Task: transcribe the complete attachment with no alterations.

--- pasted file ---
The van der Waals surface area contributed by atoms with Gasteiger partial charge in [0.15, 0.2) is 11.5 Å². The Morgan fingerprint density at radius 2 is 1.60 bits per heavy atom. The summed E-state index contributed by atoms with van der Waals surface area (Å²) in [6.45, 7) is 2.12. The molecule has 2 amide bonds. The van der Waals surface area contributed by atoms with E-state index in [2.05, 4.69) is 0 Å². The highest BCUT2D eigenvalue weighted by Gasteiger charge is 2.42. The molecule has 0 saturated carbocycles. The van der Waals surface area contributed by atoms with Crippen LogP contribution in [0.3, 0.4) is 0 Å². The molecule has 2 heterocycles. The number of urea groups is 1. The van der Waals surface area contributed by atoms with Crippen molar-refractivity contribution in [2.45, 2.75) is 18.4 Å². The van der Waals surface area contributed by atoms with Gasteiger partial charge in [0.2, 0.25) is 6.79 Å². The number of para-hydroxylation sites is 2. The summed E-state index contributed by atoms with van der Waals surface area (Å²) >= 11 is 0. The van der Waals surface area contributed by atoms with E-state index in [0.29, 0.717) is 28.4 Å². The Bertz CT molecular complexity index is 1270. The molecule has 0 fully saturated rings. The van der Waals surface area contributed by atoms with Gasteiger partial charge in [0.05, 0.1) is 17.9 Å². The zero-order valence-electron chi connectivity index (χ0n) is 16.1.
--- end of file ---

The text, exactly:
The van der Waals surface area contributed by atoms with Gasteiger partial charge in [0.15, 0.2) is 11.5 Å². The Morgan fingerprint density at radius 2 is 1.60 bits per heavy atom. The summed E-state index contributed by atoms with van der Waals surface area (Å²) in [6.45, 7) is 2.12. The molecule has 2 amide bonds. The van der Waals surface area contributed by atoms with E-state index in [2.05, 4.69) is 0 Å². The highest BCUT2D eigenvalue weighted by Gasteiger charge is 2.42. The molecule has 0 saturated carbocycles. The van der Waals surface area contributed by atoms with Crippen LogP contribution in [0.3, 0.4) is 0 Å². The molecule has 2 heterocycles. The number of urea groups is 1. The van der Waals surface area contributed by atoms with Crippen molar-refractivity contribution in [2.45, 2.75) is 18.4 Å². The van der Waals surface area contributed by atoms with Gasteiger partial charge in [0.2, 0.25) is 6.79 Å². The number of para-hydroxylation sites is 2. The summed E-state index contributed by atoms with van der Waals surface area (Å²) >= 11 is 0. The van der Waals surface area contributed by atoms with E-state index in [0.29, 0.717) is 28.4 Å². The Bertz CT molecular complexity index is 1270. The molecule has 0 fully saturated rings. The van der Waals surface area contributed by atoms with Gasteiger partial charge in [0.05, 0.1) is 17.9 Å². The zero-order valence-electron chi connectivity index (χ0n) is 16.1.